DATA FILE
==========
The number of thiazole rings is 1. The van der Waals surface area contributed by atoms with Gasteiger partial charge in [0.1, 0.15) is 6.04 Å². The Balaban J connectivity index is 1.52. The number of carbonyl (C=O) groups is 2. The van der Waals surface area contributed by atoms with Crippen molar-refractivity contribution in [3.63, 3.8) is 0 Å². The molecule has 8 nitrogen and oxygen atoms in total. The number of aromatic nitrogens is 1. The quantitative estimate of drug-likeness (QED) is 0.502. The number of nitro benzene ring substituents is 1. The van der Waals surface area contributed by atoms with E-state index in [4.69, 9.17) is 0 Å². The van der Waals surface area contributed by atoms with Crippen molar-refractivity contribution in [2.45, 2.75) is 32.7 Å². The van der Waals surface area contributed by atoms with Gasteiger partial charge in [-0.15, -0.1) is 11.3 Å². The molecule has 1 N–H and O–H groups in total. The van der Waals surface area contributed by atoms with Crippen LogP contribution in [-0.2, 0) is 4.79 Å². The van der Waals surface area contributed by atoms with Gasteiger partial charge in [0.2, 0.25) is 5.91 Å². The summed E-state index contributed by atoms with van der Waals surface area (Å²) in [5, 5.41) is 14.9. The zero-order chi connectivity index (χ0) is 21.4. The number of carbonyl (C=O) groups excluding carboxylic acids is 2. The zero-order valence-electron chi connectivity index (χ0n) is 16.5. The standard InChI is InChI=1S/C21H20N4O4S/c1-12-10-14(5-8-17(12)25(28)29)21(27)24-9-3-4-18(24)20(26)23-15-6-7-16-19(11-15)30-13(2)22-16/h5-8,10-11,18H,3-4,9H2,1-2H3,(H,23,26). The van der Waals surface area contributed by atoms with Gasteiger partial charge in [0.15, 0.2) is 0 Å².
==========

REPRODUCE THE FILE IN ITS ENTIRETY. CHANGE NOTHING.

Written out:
The number of thiazole rings is 1. The van der Waals surface area contributed by atoms with Gasteiger partial charge in [0.1, 0.15) is 6.04 Å². The Balaban J connectivity index is 1.52. The number of carbonyl (C=O) groups is 2. The van der Waals surface area contributed by atoms with Crippen molar-refractivity contribution in [3.63, 3.8) is 0 Å². The molecule has 8 nitrogen and oxygen atoms in total. The number of aromatic nitrogens is 1. The quantitative estimate of drug-likeness (QED) is 0.502. The number of nitro benzene ring substituents is 1. The van der Waals surface area contributed by atoms with E-state index in [4.69, 9.17) is 0 Å². The van der Waals surface area contributed by atoms with Crippen molar-refractivity contribution in [2.45, 2.75) is 32.7 Å². The van der Waals surface area contributed by atoms with Gasteiger partial charge in [-0.15, -0.1) is 11.3 Å². The molecule has 1 N–H and O–H groups in total. The van der Waals surface area contributed by atoms with Crippen LogP contribution in [-0.2, 0) is 4.79 Å². The van der Waals surface area contributed by atoms with Gasteiger partial charge in [0.2, 0.25) is 5.91 Å². The summed E-state index contributed by atoms with van der Waals surface area (Å²) in [5, 5.41) is 14.9. The zero-order chi connectivity index (χ0) is 21.4. The number of carbonyl (C=O) groups excluding carboxylic acids is 2. The zero-order valence-electron chi connectivity index (χ0n) is 16.5. The standard InChI is InChI=1S/C21H20N4O4S/c1-12-10-14(5-8-17(12)25(28)29)21(27)24-9-3-4-18(24)20(26)23-15-6-7-16-19(11-15)30-13(2)22-16/h5-8,10-11,18H,3-4,9H2,1-2H3,(H,23,26). The van der Waals surface area contributed by atoms with Gasteiger partial charge in [0.15, 0.2) is 0 Å².